My life has forever changed. And now, so will yours.
Breyers had the genius notion to allow mere mortals like us to eat heaping spoonfuls of just the most delicious part of our favorite celebratory dessert, in its new flavor called "ice cream cake."
No more needing to sharpen your garden clippers or rev up the electric saw to cut through the frozen concrete-cream in Fudgie the Whale. Now you can sit back in your favorite chair, cuddle up in your favorite sleeved blanket and dig a spoon into a carton of "chocolatey crunchies." And if you finish the carton in one sitting, so be it. Doesn't the shame lessen considerably when you know you were eating only the most delicious part of the ice cream cake? The decorative icing, the weird toothpaste-blue writing, the cake filler -- that's where the empty calories are. But spoonful after delectable spoonful of chocolatey crunchies? Those aren't empty calories, my friends; those are full-living calories. Those are living-your-best-life calories. And they are doggone worth it.
Scraping the bottom of my ice cream cake-flavored ice cream container, chocolate staining the fleece sleeves of my Snuggie, I began thinking about how delightful life could be if we only ever tolerated the best of any situation and did away with the rest, following the example of what Breyers has done with the ice cream cake. What would happen if we only indulged in the (ice) creme de la creme?
I bet that when you talk to people who have climbed Mount Everest, they light up when they talk about that view from the top. Not so much when they talk about almost freezing to death or slipping to their doom on the trek up. Sure, there is a sense of accomplishment in the climb, but I don't believe I'm alone when I say I think I'd still feel pretty proud if I survived a two-hour chairlift ride to the summit. Feeling of accomplishment: check. Amazing views: check. Only indulging in the best part of the experience: check, check.
Why stop there? You know what makes that view from Everest so awesome? The snow. You know what is not awesome? Getting wet from that snow. In the true spirit of ice cream cake-flavored ice cream, I propose we keep only the best part of snow and from now on demand dry snow. We've figured out dry shampoo; how hard can this be?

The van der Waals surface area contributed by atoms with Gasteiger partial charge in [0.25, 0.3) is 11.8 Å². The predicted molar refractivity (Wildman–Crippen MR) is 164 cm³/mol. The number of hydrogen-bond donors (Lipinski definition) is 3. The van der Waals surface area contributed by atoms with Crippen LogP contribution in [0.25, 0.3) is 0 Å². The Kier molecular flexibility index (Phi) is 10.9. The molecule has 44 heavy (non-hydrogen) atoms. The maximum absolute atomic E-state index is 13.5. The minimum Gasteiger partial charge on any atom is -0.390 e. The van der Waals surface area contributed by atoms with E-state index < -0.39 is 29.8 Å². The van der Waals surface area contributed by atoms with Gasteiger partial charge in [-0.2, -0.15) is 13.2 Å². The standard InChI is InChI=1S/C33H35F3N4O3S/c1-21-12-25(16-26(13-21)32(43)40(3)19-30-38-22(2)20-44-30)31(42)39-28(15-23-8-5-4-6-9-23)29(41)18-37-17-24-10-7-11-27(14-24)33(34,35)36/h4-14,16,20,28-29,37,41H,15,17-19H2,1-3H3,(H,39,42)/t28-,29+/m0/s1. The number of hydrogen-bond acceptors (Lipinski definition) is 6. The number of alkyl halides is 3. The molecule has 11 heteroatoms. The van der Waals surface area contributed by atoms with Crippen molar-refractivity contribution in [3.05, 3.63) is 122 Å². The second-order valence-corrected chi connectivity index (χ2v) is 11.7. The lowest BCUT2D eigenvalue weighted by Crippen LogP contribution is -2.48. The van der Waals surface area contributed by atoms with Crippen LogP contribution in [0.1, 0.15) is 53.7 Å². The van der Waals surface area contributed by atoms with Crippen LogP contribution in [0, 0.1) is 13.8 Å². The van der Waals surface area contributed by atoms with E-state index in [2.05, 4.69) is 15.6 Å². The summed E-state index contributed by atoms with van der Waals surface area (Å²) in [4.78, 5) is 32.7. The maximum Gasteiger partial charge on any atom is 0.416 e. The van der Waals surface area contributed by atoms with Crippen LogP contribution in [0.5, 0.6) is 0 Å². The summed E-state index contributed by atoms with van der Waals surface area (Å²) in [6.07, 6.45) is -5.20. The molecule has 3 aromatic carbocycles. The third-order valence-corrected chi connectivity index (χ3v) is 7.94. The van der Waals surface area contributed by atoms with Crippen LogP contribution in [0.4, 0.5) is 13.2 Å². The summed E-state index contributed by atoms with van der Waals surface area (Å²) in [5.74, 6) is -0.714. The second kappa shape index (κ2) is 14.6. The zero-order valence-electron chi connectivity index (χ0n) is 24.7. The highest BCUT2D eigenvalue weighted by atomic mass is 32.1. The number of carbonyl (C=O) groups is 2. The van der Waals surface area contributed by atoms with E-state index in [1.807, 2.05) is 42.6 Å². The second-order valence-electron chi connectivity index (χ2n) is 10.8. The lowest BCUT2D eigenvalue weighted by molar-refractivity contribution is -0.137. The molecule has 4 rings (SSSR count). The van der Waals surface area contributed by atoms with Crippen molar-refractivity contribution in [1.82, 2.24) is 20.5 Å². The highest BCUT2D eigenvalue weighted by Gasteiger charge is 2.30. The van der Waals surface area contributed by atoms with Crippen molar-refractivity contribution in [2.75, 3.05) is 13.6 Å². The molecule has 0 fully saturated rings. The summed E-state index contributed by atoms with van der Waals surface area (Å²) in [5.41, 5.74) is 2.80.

Similarly, I'd like to propose adult training wheels on bicycles. Why should young children be the only ones able to keep the best part of the bike (riding) and lose the worst part (falling)? I'm fairly confident that if potential injury were eliminated from bike riding, I'd be an avid cyclist.
I'm equally certain that I would love roller coasters if they never had hills. Just keep the fast speed, the arms in the air, the screaming and the unadulterated joy -- ya know, the good stuff -- and lose the unnecessary dips.
Speaking of dips. I love eating steamed artichoke but hate dealing with the hair covering the heart. I mean, c'mon, America, we've figured out how to create the tangelo, the labradoodle and the turducken, but we can't figure out this? In a world full of hairless cats, I feel it is well within my right to never again see a hairy artichoke.
In fact, why bother just accepting the best of a situation when we can change what is horrible altogether? We can take this movement beyond the empty carton!
Imagine a trip to the DMV with a professional glamour shot photographer ready to take pictures for your license. Now every time a cop asks for your license, he or she will surely compliment its soft lighting, feathery hair and blue eye shadow prior to writing your ticket.
Don't like getting speeding tickets, you say? Perhaps it is time we abolish speed limits. Everyone likes driving fast! Speeding is the chocolatey crunchies on the road of life.
Come to think of it, why do we have laws at all? We should just live life to the chocolatey crunchiest and burn the rest down!
Uh-oh. I think ice cream cake-flavored ice cream may have turned me into an anarchist.
I'm going to have to put on my Snuggie, open another container and ponder this.
Katiedid Langrock is author of the book "Stop Farting in the Pyramids," available at http://www.creators.com/books/stop-farting-in-the-pyramids. Like Katiedid Langrock on Facebook, at http://www.facebook.com/katiedidhumor. To find out more about her and read features by other Creators Syndicate writers and cartoonists, visit the Creators Syndicate webpage at www.creators.com.